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Setting type effectively in any project requires a little more thought than just selecting a font and point size. The way the letters relate to each other can be just as important of a consideration.
Type can be manipulated to be shorter or wider, have large gaps or lack thereof between letters, and have lines with varying depths of space between them. Each of these attributes affect the readability of a project and whether certain modifications work for your project or not can hinge on the message you are trying to convey.
Take time to play with various type options before settling on a final selection with each type driven project.
TRACKING AND KERNING
Tracking and kerning refer to the horizontal spacing between letters. Although many people choose to use these terms interchangeably, they are different.
When making changes in tracking the horizontal space between each letter increases or decreases for all letters in a block of text. Tracking can be used to slightly tighten a paragraph to remove widows or orphans in text or add very loose spacing to create a more artistic effect. Tracking is measure in plus and minus units. Plus units add spacing while minus units tighten letter spacing.
Kerning is the reduction of space between a pair of letters. Some letter pairs such as AV, will have awkward gaps between the letters when using certain typefaces. A kerning adjustment will close the gap so the spacing looks more like the other letters in the sequence.
Changing the tracking and kerning directly affects the readability of type. For large blocks of type sharp tracking and kerning changes should be avoided. These techniques work best in large blocks of text when letter spacing is altered slightly. In projects where type is used as more of an art element, loose or tight tracking techniques can be effective.
Web designer Josh Hemsley and Kitchen Sink Studios each use tracking techniques to achieve optimal line spacing on their pages. Hemsely uses tighter letter spacing for “TWITTER” but lets the letters breathe more with “DRIBBLE.” Alternating letter spacing adds visual interest when used with just a few words. Kitchen Sink Studios uses the same technique, alternating between tight and loose tracking to add emphasis and draw the eye to certain parts of the page.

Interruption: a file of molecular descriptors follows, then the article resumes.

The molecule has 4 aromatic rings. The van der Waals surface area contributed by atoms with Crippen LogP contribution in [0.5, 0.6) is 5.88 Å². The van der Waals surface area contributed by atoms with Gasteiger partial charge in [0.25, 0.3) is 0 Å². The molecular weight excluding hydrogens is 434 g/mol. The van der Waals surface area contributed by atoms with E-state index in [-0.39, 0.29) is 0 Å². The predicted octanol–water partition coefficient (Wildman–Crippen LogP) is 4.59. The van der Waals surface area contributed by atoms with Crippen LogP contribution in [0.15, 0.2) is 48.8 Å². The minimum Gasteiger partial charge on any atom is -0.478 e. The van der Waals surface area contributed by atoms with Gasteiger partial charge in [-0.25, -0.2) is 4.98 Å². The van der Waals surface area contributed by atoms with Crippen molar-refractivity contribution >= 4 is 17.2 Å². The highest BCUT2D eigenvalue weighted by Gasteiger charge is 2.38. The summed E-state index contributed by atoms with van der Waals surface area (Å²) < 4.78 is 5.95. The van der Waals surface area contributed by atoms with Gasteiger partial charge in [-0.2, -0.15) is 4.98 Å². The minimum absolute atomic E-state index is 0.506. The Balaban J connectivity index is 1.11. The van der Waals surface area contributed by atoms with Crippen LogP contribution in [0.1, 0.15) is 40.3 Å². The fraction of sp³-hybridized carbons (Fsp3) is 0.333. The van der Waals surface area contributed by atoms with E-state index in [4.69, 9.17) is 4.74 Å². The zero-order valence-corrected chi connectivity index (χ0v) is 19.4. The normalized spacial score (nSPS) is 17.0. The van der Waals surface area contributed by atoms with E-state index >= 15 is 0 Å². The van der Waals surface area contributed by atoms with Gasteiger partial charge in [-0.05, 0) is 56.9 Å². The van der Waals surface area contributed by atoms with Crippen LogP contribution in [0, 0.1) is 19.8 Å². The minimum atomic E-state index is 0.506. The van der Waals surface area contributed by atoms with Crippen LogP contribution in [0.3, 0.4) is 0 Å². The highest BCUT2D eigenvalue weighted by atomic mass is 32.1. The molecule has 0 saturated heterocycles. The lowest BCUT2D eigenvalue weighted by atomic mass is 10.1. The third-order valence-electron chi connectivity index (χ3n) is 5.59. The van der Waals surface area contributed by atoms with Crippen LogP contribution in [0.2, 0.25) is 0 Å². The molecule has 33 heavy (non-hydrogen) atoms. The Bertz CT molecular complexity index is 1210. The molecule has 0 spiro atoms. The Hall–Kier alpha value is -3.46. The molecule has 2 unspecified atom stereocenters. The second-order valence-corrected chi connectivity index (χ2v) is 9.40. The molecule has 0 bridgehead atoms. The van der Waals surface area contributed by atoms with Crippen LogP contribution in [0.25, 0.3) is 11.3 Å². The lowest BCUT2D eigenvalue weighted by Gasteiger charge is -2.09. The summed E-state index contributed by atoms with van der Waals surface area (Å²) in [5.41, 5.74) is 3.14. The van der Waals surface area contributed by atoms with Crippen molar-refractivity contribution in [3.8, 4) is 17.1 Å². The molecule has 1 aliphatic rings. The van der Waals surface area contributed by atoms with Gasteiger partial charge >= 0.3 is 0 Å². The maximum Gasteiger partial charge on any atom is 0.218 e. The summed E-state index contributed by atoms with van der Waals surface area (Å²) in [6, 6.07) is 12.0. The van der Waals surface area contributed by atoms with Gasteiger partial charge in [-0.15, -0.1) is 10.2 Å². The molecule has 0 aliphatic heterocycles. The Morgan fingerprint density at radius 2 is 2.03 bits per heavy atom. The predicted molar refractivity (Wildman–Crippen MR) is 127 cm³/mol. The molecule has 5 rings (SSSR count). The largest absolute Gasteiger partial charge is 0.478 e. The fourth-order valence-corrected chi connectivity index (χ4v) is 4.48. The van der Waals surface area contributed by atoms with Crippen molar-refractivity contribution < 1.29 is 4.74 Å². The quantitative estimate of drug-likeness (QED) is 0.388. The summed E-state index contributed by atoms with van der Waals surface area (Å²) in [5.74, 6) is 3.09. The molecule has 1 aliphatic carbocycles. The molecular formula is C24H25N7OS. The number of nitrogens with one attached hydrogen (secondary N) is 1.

Leading is the vertical space between lines of type and refers to the distance from one baseline to the next. Leading is measure in points, just like a font, and the distance between baselines directly corresponds to the font being used.
Tight leading refers to any measure where the space between lines is at least two points below the size of the font being used. Normal leading is equal to or within a point size of the font and loose leading is anything greater than that.
Leading also affects readability. Normal leading or somewhat looser leading is used in most applications where large chunks of text must be read. Using slightly looser leading with small text can make it easier to read, such as in book publishing. Leading that is extremely loos or tight can be hard to read and works best when used with only a few words.
Look at the use of tight leading from LeaderBe Consulting. The letters overlap to create an art element while ensuring that text remains readable.The website for the book “What Happens Next?” uses the opposite approach. Using loose leading for the copy makes a large block of text easy to read and less intimidating.
Set width is the measure of a letter and the space next to it and changing the set width results in the stretching or squeezing of typefaces. Many type purists disapprove of changing the set width of any font.
Set widths are measured in percentages. A normal set width of 100 percent is how the font was produced and intended for use by the designer. Set widths of less than 100 percent make a font narrower and more condensed. Set widths of more than 100 percent expand and make a font wider.
SUBSCRIPTS AND SUPERSCRIPTS
Subscripts and superscripts are most commonly used in for fractions and in scientific writing applications. Subscripts drop a letter below the baseline, while super scripts appear above it. Characters are 65 percent to 75 percent of actual size and have a slightly increased stroke. Most publishing software will also allow for the vertical movement of subscripts and superscripts.
Some designers also use a variety of other tools to manipulate type, such as word spacing, drop caps and even shadows and embossing.
Word spacing and drop cap techniques can add emphasis to certain parts of a type project and are common type modifications. Word spacing changes can affect readability and tight spacing should be avoided when large blocks of text are used because words can seem to run together. Drop caps are a great tool for adding emphasis and navigation through heavy text.
Shadows and embossing effects added to text are sometimes controversial. Typographers and designers do not always see eye-to-eye on adding effects to type, with the font design camp arguing that each font should stand alone. Designers see these effects as another tool in their repertoire. Regardless of your philosophy, shadows and embossing are most effective when using type as an artistic element and can be difficult to use effectively in applications with many words.
Appvita uses shadow effects on text to create its logo and use it as an art element. The site also uses shadows on small blocks of text for emphasis such as “New & Improved!” The shadows are most effective because they are used sparingly; too many shadows can make text difficult to read.
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